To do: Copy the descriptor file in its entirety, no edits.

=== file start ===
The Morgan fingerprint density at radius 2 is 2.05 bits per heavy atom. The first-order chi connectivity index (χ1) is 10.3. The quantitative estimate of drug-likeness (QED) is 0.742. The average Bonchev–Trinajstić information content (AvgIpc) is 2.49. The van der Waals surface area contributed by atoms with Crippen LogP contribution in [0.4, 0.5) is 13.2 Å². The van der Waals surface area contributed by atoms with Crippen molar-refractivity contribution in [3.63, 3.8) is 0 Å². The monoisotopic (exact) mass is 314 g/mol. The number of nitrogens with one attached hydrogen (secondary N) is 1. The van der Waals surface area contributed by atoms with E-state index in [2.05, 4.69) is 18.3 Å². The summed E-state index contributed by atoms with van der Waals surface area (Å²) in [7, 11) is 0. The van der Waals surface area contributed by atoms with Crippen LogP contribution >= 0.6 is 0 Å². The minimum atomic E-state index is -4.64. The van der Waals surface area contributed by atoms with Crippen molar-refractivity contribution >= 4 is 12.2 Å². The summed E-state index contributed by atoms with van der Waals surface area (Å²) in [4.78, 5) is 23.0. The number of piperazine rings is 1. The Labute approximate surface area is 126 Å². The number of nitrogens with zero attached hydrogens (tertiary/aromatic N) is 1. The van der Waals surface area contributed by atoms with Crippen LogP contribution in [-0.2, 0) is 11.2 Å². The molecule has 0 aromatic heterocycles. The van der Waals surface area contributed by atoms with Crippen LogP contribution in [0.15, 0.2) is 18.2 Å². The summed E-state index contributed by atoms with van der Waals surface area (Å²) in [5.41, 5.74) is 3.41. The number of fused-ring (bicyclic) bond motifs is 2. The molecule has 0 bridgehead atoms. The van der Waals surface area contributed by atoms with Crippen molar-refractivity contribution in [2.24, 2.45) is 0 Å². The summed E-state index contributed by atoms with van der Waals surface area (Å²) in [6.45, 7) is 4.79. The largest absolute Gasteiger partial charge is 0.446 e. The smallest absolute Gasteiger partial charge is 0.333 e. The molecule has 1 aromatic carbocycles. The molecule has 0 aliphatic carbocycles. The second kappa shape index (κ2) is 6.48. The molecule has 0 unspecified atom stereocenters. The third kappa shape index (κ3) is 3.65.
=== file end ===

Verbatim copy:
The Morgan fingerprint density at radius 2 is 2.05 bits per heavy atom. The first-order chi connectivity index (χ1) is 10.3. The quantitative estimate of drug-likeness (QED) is 0.742. The average Bonchev–Trinajstić information content (AvgIpc) is 2.49. The van der Waals surface area contributed by atoms with Crippen LogP contribution in [0.4, 0.5) is 13.2 Å². The van der Waals surface area contributed by atoms with Crippen molar-refractivity contribution in [3.63, 3.8) is 0 Å². The monoisotopic (exact) mass is 314 g/mol. The number of nitrogens with one attached hydrogen (secondary N) is 1. The van der Waals surface area contributed by atoms with E-state index in [2.05, 4.69) is 18.3 Å². The summed E-state index contributed by atoms with van der Waals surface area (Å²) in [7, 11) is 0. The van der Waals surface area contributed by atoms with Crippen LogP contribution >= 0.6 is 0 Å². The minimum atomic E-state index is -4.64. The van der Waals surface area contributed by atoms with Crippen molar-refractivity contribution >= 4 is 12.2 Å². The summed E-state index contributed by atoms with van der Waals surface area (Å²) in [4.78, 5) is 23.0. The number of piperazine rings is 1. The Labute approximate surface area is 126 Å². The number of nitrogens with zero attached hydrogens (tertiary/aromatic N) is 1. The van der Waals surface area contributed by atoms with Crippen LogP contribution in [-0.2, 0) is 11.2 Å². The molecule has 0 aromatic heterocycles. The van der Waals surface area contributed by atoms with Crippen LogP contribution in [0.15, 0.2) is 18.2 Å². The summed E-state index contributed by atoms with van der Waals surface area (Å²) in [5.41, 5.74) is 3.41. The number of fused-ring (bicyclic) bond motifs is 2. The molecule has 0 bridgehead atoms. The van der Waals surface area contributed by atoms with Crippen molar-refractivity contribution in [2.24, 2.45) is 0 Å². The summed E-state index contributed by atoms with van der Waals surface area (Å²) in [6.45, 7) is 4.79. The largest absolute Gasteiger partial charge is 0.446 e. The smallest absolute Gasteiger partial charge is 0.333 e. The molecule has 1 aromatic carbocycles. The molecule has 0 aliphatic carbocycles. The second kappa shape index (κ2) is 6.48. The molecule has 0 unspecified atom stereocenters. The third kappa shape index (κ3) is 3.65.